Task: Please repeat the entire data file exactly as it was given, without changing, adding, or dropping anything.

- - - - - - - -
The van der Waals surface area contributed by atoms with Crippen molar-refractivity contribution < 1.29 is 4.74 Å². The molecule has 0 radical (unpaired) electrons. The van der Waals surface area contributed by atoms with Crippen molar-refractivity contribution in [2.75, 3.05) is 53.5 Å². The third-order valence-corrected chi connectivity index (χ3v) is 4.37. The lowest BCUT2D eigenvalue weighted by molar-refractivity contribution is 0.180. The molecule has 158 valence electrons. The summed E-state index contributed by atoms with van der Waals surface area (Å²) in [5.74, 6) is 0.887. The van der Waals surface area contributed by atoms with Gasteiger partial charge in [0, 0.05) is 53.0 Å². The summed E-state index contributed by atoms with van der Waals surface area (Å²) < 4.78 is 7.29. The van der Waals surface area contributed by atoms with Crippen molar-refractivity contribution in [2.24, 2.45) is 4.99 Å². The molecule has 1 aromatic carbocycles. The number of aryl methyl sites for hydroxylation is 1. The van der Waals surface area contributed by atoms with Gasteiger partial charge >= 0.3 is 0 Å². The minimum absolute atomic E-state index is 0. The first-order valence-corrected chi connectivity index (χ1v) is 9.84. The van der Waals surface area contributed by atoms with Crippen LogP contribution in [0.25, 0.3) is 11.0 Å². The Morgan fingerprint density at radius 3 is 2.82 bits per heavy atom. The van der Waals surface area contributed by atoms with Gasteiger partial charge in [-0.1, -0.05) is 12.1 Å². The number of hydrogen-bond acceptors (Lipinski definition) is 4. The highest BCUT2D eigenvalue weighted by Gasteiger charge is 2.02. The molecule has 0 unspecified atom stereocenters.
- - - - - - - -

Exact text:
The van der Waals surface area contributed by atoms with Crippen molar-refractivity contribution < 1.29 is 4.74 Å². The molecule has 0 radical (unpaired) electrons. The van der Waals surface area contributed by atoms with Crippen molar-refractivity contribution in [2.75, 3.05) is 53.5 Å². The third-order valence-corrected chi connectivity index (χ3v) is 4.37. The lowest BCUT2D eigenvalue weighted by molar-refractivity contribution is 0.180. The molecule has 158 valence electrons. The summed E-state index contributed by atoms with van der Waals surface area (Å²) in [5.74, 6) is 0.887. The van der Waals surface area contributed by atoms with Gasteiger partial charge in [0, 0.05) is 53.0 Å². The summed E-state index contributed by atoms with van der Waals surface area (Å²) < 4.78 is 7.29. The van der Waals surface area contributed by atoms with Crippen molar-refractivity contribution in [2.24, 2.45) is 4.99 Å². The molecule has 1 aromatic carbocycles. The number of aryl methyl sites for hydroxylation is 1. The van der Waals surface area contributed by atoms with Gasteiger partial charge >= 0.3 is 0 Å². The minimum absolute atomic E-state index is 0. The first-order valence-corrected chi connectivity index (χ1v) is 9.84. The van der Waals surface area contributed by atoms with Crippen LogP contribution in [0.25, 0.3) is 11.0 Å². The Morgan fingerprint density at radius 3 is 2.82 bits per heavy atom. The van der Waals surface area contributed by atoms with Gasteiger partial charge in [-0.1, -0.05) is 12.1 Å². The number of hydrogen-bond acceptors (Lipinski definition) is 4. The highest BCUT2D eigenvalue weighted by Gasteiger charge is 2.02. The molecule has 0 unspecified atom stereocenters.